Having just finished David Orr's recently released superb Dangerous Years: Climate Change, The Long Emergency, and the Way Forward (Yale University Press, 2016), I feel MLK, Jr's deep sense of the "fierce urgency of now". But as Orr does better than anyone else I've read or heard, you see the ties that bind and the durable threads essential for creating a fabric of life that is sustainable. He has long been higher education's sage of sustainability. As Dangerous Years makes vividly clear Orr has immersed himself in the literature of many disciplines - biology, physics, philosophy, economics, sociology, history, literature, the classics and of course political science. His writing is powerful and persuasive, but he is not arrogant as the following passage clearly notes. In it he is describing the two-and-a-half reasons we should have concerns for future generations. In this section he begins to describe his half reason.

         "My half reason to act on behalf of future generations follows. It is discounted by half because it rests entirely on the unverifiable grounds of my own feelings and experience such as they are. I cannot say for certain whether my life is a gift or not, but even with its ups and downs it certainly feels like one. I cannot say for certain that the feeling of sea winds in my face, or the fragrance of spring flowers, or the sounds of whitewater, or the comforting solitude of an old-growth hemlock forest, or the view from an Appalachian ridgetop, or the feel of good oak, or the hug of an old friend, or the smell of rain after a long hot drought or that of newly plowed ground, or the red-tail hawk that is nesting in my yard this spring, or the delight of fireflies on a summer evening are gifts. But they give me pleasure and they feel like beneficence beyond any thoughts I can muster. I cannot say with cool scientific logic why such things should be passed on unimpaired to my four grandchildren. But I fervently hope that they will be. I can only say that I am very thankful that others before us protected what they did or were unable to damage more than they did.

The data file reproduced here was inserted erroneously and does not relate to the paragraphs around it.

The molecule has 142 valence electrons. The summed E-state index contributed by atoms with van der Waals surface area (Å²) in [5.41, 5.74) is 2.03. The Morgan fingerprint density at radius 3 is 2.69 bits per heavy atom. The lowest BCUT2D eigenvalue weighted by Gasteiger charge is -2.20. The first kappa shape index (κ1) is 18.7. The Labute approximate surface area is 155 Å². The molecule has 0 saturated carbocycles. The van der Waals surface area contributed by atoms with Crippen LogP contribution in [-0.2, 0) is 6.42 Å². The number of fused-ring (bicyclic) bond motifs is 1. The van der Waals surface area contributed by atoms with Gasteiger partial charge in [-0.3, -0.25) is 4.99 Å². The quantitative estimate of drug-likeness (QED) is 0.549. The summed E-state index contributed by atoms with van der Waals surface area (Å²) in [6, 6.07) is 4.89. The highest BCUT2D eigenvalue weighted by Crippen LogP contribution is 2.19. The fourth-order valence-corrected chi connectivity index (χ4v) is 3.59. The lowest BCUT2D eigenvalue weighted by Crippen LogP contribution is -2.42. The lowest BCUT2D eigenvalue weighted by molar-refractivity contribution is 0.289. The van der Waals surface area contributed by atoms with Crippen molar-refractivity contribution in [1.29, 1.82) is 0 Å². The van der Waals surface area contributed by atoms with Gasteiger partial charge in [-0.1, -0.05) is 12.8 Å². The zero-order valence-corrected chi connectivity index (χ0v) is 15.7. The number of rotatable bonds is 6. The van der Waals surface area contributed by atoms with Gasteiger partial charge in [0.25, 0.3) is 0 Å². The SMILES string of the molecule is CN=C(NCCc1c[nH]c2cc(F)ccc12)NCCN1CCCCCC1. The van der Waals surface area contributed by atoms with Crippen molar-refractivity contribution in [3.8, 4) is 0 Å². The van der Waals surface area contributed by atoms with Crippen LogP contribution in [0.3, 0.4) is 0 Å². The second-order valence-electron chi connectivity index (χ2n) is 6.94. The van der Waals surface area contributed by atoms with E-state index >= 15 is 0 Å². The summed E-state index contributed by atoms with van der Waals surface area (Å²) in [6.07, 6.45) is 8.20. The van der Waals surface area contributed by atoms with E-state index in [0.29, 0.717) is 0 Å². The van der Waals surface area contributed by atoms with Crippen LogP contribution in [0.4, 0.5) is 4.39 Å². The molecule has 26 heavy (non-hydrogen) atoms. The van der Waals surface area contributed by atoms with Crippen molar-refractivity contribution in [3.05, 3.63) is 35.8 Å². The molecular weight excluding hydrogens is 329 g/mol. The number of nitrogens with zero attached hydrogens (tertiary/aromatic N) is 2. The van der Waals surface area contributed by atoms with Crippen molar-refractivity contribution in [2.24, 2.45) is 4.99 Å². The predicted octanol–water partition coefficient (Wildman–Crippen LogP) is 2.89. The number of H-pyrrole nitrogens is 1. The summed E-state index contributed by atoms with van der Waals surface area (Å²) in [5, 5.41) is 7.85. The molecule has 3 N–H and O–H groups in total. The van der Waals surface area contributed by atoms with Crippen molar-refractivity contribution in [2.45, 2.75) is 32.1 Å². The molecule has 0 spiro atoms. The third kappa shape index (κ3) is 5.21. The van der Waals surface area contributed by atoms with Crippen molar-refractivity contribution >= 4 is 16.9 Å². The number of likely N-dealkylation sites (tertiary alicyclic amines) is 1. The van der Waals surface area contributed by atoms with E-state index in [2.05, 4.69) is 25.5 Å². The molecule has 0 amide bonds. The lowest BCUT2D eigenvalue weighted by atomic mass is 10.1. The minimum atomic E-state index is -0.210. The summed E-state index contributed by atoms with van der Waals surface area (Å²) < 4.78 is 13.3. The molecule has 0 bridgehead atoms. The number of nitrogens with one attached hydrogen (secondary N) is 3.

Whether life and all that it entails, including pain and suffering, has come to each of us as a gift or by some random chance no longer interests me. How could I know such things? Either way I can imagine no good reason to destroy, cheapen, deface, or risk harm to the biotic community and the enterprise of life. I can, however , think of many reasons to protect life from the vast planetary cycling of water and materials down to the pair of cardinals nesting this spring in my side yard. I believe myself to be better off because they're busy raising their brood and that makes me happy. I am even willing to chase off the neighbor's cat prowling close by on their behalf. Exactly why I cannot say, nor do I think it very important to give reasons or analyze further. In all of our efforts to conjure up reasons for one thing or another down to parts per million, one thing is missing is the sense of wonder that exists beyond words and reasons. Theologian Abraham Heschel once said that 'a l;ife without wonder is not worth living.' In that spirit I am content to find my cardinals ad their brood wonderful and feel blessed by their presence in some mysterious, unnamable way and let It go at that. But I am distraught by the possibility that these wondrous things may go extinct, never to be experienced by my descendants and yours." (p. 134-5)

While Orr is simultaneously lyrical and scholarly, you can feel his heart and soul in this book, a culmination of a life's work, a crescendo of head and heart. His 50 pages of annotated notes are themselves an education from which he has plumb the depths of many to synthesize for us both a description of the challenges, and possibilities for solutions. He finishes with one example from his own current community level work which is a poster child for communities everywhere - the Oberlin Project